December 2014
Volume 14, Issue 15
OSA Fall Vision Meeting Abstract  |   December 2014
Decision-related activity and top-down modulations at the level of neural populations in primate V1
Author Affiliations
  • Eyal Seidemann
    Departments of Psychology and Neuroscience, University of Texas at Austin
Journal of Vision December 2014, Vol.14, 14. doi:
  • Views
  • Share
  • Tools
    • Alerts
      This feature is available to authenticated users only.
      Sign In or Create an Account ×
    • Get Citation

      Eyal Seidemann; Decision-related activity and top-down modulations at the level of neural populations in primate V1. Journal of Vision 2014;14(15):14.

      Download citation file:

      © ARVO (1962-2015); The Authors (2016-present)

  • Supplements

What are the nature, sources and perceptual consequences of the neural variability in early sensory cortex? In this talk I will describe results from two studies that aim to begin to address these questions. In the first study, we examined co-variations between behavioral choices of monkeys performing a threshold visual detection task and neural population responses recorded simultaneously from their primary visual cortex (V1). We found that fluctuations in V1 responses to the same stimulus are highly correlated with fluctuations in perceptual decisions. By combining these results with a simple computational model we found that most choice-related variability is already present in V1. Top-down modulations from higher visual cortical areas are one potential source for the choice-related variability in V1. The goal of the second study was to characterize two possible forms of top-down effects in V1: modulations by stimulus relevance and by spatial uncertainty. We found that V1 responses are significantly modulated by stimulus relevance but not by spatial uncertainty. These relevance-based modulations are likely to contribute to gating of task-irrelevant information. However, the spatial and temporal characteristics of these top-down modulations are inconsistent with those of the choice-related variability, suggesting that choice-related variability in V1 may be dominated by bottom-up sources.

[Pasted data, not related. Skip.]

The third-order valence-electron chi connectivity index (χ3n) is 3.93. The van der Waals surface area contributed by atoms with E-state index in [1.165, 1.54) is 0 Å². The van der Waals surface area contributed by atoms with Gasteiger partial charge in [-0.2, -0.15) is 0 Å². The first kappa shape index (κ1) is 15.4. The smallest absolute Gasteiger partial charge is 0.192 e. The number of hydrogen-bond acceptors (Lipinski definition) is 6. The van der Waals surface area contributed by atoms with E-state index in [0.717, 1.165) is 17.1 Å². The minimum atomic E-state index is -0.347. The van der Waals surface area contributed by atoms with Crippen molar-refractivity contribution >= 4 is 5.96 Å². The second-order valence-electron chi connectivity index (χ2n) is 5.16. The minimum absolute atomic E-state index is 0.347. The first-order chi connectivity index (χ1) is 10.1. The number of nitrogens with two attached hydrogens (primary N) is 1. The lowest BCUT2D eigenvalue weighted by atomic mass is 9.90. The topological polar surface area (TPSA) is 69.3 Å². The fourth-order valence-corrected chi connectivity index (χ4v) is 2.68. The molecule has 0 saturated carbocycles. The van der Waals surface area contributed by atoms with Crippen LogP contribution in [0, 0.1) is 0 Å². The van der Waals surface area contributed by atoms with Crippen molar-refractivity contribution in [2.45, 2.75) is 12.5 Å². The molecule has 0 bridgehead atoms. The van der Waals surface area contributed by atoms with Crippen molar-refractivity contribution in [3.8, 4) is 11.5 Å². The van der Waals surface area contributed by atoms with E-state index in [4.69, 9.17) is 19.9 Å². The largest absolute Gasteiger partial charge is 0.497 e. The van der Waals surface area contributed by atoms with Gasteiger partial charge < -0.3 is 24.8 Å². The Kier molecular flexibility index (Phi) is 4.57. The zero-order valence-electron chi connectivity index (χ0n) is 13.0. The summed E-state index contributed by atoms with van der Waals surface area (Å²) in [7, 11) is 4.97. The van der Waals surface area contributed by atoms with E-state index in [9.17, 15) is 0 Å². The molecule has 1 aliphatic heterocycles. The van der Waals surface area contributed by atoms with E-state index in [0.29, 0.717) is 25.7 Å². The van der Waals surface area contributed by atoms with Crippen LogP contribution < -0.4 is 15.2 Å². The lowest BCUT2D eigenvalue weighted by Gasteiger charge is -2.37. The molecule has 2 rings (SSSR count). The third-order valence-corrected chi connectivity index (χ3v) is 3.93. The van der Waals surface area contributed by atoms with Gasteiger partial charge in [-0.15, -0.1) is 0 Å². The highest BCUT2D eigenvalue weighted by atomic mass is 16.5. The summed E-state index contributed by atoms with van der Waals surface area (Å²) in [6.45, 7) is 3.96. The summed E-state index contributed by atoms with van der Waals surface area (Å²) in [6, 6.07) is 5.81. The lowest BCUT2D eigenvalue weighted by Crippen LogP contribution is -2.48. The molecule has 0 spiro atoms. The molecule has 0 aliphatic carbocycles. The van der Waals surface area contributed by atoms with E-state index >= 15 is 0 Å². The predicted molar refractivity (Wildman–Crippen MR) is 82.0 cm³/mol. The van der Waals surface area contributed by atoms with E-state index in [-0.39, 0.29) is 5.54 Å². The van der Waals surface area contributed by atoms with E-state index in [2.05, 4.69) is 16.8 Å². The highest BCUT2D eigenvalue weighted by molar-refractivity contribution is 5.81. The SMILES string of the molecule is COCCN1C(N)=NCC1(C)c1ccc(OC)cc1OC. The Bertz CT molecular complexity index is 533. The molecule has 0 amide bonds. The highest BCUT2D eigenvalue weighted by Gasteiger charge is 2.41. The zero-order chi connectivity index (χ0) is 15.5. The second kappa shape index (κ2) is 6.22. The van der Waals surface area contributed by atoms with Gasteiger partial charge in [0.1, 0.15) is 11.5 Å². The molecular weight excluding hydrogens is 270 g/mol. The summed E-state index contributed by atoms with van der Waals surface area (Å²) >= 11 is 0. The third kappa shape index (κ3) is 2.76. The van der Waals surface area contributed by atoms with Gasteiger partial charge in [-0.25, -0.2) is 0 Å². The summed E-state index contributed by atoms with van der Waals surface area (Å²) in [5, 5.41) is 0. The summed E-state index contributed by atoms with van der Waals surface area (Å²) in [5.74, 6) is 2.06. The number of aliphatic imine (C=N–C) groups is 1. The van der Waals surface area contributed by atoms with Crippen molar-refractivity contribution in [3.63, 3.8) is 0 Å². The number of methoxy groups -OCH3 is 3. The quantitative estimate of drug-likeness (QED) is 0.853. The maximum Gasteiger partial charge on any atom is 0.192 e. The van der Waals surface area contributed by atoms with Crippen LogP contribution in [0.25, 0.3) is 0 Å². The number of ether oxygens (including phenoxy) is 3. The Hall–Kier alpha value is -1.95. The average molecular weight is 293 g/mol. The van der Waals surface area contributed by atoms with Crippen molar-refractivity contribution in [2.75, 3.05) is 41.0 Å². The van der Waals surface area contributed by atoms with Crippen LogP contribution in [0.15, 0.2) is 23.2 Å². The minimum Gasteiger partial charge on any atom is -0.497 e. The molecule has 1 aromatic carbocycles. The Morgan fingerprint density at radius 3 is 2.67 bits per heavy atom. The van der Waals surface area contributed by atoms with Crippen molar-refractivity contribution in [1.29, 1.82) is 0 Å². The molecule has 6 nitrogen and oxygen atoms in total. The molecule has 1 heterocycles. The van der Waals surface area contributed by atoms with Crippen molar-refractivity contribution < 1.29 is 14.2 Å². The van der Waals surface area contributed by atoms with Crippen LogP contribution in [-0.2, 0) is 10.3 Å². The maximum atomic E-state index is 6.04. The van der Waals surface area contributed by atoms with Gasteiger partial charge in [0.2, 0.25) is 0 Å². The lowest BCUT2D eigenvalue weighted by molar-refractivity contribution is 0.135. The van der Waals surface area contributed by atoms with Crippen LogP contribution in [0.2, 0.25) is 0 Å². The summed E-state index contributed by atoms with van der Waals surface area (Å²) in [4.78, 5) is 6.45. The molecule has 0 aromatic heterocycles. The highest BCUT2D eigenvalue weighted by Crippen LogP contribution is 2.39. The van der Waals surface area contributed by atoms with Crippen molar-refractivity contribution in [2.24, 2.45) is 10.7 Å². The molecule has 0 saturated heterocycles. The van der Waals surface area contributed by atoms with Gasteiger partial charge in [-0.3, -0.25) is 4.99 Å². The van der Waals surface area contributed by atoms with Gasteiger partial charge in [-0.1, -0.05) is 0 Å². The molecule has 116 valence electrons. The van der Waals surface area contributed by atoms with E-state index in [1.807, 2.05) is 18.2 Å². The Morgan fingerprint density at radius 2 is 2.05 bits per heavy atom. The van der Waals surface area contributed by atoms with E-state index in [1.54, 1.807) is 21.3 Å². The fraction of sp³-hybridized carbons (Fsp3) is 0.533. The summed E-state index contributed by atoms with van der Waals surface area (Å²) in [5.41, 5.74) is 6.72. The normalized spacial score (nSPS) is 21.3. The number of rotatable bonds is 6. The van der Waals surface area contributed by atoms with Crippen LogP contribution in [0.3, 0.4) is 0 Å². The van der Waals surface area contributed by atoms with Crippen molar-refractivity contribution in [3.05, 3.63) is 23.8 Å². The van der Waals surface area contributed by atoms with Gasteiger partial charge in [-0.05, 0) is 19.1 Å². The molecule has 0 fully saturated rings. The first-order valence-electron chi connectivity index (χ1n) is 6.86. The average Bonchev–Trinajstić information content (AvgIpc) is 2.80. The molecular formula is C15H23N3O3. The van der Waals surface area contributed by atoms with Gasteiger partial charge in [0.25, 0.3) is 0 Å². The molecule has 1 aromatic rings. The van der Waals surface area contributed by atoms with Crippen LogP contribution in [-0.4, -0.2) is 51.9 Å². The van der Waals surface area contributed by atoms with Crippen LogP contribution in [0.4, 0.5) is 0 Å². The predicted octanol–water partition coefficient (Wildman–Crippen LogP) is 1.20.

This PDF is available to Subscribers Only

Sign in or purchase a subscription to access this content. ×

You must be signed into an individual account to use this feature.